Plot Device Question

Oh, look, a Winter Storm Warning, starting at 10 a.m. tomorrow, when I Fully Expect to be at the grocery store, if I’m not at the vet’s office with Mozart.  (Good wishes and prayer wheel spinnings for Mozart, please.  He’s decided that baby food is even kind of a chore to eat.  We think (hope) he’s got something going with his mouth that maybe the vets can fix.  They’re cautious, and reasonably so, about putting a 15 year old cat under anesthesia.  On the other hand, baby food shouldn’t be that tough to chew…)

So, anyhow, 3-6 inches of snow expected from 10 a.m. tomorrow through 10 p.m. tomorrow night.  The good news is that the projected temperatures are higher; the original forecasted temps would have almost been too cold for snow…

But, that’s not why I called y’all here today.

What I’d like to know is, Would you want to live forever?

Or, alternatively, Why would someone want to live forever — absent, OK, a Deathless Enemy who must be pursued and neutralized, or Science!  or True Love or Fear of Eternal Damnation — though we’re starting to get thin, here, by my reckoning.  At some point, I think, one would become So Weary that even the threat of Eternal Damnation might not trump the wish to simply lie down the burden and sleep.

This may, I note, Just Be Me.

And I will, in fairness, also note that we deal with at least two Deathless in our work.  What seems to keep them going is Their Work, and they are fortunate, that their work is infinitely variable.

But, given your everyday guy who happens to be a vampire, or who otherwise has to perform some vile act in order to NOT DIE, when their lives seem to be, aside the quest to NOT DIE, pointless or without purpose. Why does that person want to live forever?



10 thoughts on “Plot Device Question”

  1. I want to know everything, but alas, I’m human, so learning takes a while. Plus I want to use that knowledge. Use and grow, learn and progress.

    This is why the need for sleep annoys me.

  2. I want to have time to do/make/write all the things I’d love to finish. I don’t have the years no matter how carefully I parse out the time or edit the list. I don’t think I’d want to live forever, but maybe four or five lifetimes?

  3. The older I get the more I understand why many if not most old people are at peace about death. I used to think it was more experience and acceptance. I begin to wonder more if indeed they have ‘been there, done that’ and the driving will for life starts ebbing away. Not depression or suicidal, simply tired and okay about it. So I can’t help you, I do not want to live forever. Now… freeze me and wake me up in 200 yrs… yeah, I’d sign up for that.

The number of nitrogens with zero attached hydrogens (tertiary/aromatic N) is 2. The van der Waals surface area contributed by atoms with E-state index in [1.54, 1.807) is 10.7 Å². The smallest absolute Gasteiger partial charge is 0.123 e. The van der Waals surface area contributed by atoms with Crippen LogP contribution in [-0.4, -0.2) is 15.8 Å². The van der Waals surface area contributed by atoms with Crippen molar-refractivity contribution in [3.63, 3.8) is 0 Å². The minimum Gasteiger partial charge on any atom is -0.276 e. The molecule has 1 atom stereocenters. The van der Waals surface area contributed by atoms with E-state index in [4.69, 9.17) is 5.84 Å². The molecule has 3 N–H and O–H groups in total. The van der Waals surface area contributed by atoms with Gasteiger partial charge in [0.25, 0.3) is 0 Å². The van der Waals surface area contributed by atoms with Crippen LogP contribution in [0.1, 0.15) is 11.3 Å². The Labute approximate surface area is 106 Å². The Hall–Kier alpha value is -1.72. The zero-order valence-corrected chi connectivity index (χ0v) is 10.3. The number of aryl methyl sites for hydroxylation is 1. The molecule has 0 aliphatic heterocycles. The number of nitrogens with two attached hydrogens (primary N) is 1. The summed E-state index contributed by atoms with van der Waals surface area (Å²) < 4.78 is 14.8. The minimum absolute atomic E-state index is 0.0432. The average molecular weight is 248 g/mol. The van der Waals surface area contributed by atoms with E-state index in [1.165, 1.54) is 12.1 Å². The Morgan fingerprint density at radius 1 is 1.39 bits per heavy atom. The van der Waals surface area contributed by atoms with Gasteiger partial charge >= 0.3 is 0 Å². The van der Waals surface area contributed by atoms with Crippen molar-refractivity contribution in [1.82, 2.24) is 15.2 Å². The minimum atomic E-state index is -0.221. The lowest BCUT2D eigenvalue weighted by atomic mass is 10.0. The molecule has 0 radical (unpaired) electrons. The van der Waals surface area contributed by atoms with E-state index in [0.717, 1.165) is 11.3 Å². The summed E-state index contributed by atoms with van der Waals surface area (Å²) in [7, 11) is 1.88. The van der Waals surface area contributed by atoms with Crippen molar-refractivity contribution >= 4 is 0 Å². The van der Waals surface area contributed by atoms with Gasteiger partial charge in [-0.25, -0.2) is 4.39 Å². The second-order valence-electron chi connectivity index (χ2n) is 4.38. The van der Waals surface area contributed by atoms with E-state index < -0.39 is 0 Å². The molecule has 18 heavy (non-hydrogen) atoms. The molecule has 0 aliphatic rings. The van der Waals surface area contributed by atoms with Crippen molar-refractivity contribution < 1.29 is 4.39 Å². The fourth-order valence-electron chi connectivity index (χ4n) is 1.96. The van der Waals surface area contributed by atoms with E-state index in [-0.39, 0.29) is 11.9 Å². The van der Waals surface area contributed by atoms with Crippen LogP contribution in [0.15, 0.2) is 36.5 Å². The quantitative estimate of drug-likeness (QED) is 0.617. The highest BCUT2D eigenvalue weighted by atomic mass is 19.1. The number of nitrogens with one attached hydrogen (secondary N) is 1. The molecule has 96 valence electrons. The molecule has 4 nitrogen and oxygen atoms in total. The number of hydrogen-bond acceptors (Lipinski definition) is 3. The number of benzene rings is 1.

4. For many years I’ve been observing how our
    Civilization has changed and I would love to be around to
    Continue watching. Sometimes I marvel and sometimes
    I despair but I never get bored. I think my long
    View comes from reading Robert Heinlein as a
    Youngster. Remember Lazarus Long?

  5. Well, what makes me want to go on is curiosity about what happens next and I suppose when that goes, the will to continue goes. It may be loss of interest or it may be, with the author of Ecclesiastes, one reaches the point where there really is nothing new under the sun.

    Of course the desire to die, as opposed to the loss of the will to continue living, is always the desire to escape torture. I consider the acceptance of death as different from the desire to die.


  6. As long as I was healthy I would want to be immortal. I visit care home with the dogs and run into a lot of people who are tired and are waiting for the end. But there are also people at the facilities who are vibrant and involved in their lives. It seems to be a combination of physical woes and attitude. My mother who is 87 doesn’t drive now and uses a walker. But visited Hawaii last month and competes fiercely in the baking division of the state fair every year. She is on inspiration to me.

  7. I think most characters that jump through hoops to never die have not really thought through the consequences. What they really want is to not die now (or soon.)

  8. Some rather disjointed meditations on the topic:
    Remember that cultural expectations of lifespan have changed. When people only lived to the ripe old age of forty, I imagine some couldn’t visualize what they would do with another forty years. Another thing I have observed is that people are more accepting, even welcoming of the end, if their general health is poor. If everything hurts, a possible escape starts to look attractive.
    People who remain intellectually curious and outgoing don’t obsess about outliving all their friends, they make new ones and find new interests.
    Another way of looking of the issue is that the universe doesn’t owe you squat, no matter what your age. Realizing that we can be ambushed by an errant microbe or run over by a bus at any point, we muddle through as best we can for our own personal satisfaction and as the song says, “The only measure of your words and your deeds is the love you leave behind you when you’re done.”

  9. UGH I would NOT want to be immortal – especially if I were alone in my immortality. But either way, it sounds like more like a curse than a treasure. I do NOT want to live forever – not a bit. And I have a fine, happy, healthy life. It just sounds boring as all get out to keep living it forever. NO thank you.

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